Robert Siegel died in December 2012 of cancer. But Within This Tree of Bones, he leaves behind a compilation of his poetry which spans five decades and covers such topics as deer ticks, ancient English literature, and hamsters. But as Emily Whitten from Notable Books writes, “Perhaps most notably, the new life within his cancerous ‘tree of bones’ grows from a whisper, mostly hinted at, to later poems that are a ‘shout from the stomach’ to ‘give gladness and joy back to the Lord.'”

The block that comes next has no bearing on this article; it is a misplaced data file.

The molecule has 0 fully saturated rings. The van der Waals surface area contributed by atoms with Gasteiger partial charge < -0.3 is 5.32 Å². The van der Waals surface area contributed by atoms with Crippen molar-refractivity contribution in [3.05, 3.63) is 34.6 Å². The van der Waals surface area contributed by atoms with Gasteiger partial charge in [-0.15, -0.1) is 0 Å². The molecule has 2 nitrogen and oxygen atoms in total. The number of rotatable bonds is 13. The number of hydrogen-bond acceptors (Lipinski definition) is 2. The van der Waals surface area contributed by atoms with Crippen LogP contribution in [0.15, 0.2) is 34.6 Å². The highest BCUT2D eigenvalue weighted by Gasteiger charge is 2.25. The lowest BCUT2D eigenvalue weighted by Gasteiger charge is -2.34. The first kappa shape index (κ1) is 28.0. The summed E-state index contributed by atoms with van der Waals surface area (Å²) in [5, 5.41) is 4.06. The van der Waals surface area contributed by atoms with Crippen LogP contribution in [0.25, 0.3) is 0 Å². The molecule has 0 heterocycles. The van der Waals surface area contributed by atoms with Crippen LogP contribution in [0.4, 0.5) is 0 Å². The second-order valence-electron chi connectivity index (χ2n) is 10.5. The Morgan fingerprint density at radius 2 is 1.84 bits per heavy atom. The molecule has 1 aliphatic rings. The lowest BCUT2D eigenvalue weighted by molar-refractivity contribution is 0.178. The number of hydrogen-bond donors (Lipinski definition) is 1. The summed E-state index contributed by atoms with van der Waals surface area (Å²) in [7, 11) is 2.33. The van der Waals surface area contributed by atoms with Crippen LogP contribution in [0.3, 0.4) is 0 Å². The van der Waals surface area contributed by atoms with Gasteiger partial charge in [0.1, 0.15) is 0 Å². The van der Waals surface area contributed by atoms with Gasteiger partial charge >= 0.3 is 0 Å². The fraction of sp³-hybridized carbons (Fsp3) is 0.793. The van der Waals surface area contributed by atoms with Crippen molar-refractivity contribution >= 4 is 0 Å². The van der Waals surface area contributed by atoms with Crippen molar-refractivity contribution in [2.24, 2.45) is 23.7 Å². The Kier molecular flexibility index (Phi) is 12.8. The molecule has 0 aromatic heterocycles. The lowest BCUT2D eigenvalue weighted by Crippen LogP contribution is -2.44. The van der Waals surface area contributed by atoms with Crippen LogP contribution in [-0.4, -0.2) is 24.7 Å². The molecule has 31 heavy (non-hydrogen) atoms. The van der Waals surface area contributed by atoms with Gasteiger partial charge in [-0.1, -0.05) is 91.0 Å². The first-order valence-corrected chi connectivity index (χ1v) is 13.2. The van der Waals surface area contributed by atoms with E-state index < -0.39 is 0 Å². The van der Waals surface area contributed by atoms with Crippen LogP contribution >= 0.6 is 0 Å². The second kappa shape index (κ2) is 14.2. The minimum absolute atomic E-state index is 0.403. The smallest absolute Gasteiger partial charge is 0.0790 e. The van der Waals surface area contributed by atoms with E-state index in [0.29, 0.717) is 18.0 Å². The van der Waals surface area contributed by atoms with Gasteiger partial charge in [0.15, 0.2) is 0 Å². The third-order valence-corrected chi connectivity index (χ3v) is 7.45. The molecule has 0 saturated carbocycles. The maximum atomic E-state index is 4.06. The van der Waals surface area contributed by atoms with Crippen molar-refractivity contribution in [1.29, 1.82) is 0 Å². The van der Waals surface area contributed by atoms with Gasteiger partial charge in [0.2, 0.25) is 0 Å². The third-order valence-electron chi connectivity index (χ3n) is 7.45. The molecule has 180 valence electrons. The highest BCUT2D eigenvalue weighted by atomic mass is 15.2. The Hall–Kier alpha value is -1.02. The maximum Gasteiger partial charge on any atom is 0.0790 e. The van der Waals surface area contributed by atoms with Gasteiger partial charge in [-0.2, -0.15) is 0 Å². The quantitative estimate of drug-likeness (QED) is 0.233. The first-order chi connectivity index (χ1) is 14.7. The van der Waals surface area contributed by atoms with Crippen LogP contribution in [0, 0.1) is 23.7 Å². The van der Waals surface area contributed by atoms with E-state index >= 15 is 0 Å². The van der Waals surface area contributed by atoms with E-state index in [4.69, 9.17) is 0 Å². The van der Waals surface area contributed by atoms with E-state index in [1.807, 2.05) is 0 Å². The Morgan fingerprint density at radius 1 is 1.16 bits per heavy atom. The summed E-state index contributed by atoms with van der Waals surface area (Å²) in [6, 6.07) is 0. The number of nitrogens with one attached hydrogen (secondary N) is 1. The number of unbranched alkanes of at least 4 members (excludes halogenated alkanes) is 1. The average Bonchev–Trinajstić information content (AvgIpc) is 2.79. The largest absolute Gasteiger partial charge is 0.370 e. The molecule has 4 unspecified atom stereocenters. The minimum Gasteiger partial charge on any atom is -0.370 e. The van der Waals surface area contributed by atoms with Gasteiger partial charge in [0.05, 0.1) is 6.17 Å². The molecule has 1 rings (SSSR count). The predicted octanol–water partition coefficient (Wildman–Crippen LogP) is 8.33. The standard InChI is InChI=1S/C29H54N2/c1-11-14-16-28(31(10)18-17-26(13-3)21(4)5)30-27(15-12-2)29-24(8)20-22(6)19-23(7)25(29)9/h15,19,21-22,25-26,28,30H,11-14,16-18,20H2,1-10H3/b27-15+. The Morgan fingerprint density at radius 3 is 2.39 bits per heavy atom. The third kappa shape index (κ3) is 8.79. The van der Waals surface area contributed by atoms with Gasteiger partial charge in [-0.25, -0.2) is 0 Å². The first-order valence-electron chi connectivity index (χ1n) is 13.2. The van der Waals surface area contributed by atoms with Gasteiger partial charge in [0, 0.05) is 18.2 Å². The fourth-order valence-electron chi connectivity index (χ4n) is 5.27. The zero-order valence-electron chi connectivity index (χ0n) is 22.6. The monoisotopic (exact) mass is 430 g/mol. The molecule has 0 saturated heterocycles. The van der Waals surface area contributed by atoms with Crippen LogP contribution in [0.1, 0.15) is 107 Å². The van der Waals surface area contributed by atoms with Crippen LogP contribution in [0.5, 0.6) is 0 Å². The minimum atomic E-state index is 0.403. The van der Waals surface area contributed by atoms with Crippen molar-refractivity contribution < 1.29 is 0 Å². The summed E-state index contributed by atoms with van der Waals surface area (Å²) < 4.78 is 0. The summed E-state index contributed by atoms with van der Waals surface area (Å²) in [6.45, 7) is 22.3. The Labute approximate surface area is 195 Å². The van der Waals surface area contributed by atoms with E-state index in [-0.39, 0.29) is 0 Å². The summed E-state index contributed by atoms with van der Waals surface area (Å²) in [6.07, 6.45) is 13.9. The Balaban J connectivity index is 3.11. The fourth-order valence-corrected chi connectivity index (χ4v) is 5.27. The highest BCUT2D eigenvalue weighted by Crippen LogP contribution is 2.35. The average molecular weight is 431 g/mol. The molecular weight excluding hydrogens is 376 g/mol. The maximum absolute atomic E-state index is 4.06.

These poems begin fixed in the human condition, our common experience of an imperfect world. Slowly, under the aegis of the Spirit, they move toward a brighter vision of things: they ask us to “dream in that fecund darkness until all shapes are shining.” Poetry offers us an experience of union with the alarming and enthralling world we live in, as well as glimpses of what transcends it and is beyond language. It reminds us that all is connected and supports the hope that light will triumph. The author trusts that these poems may do the same as they explore the chain of being from animal to human, from serpent to angel—and that joy is the final dominant note.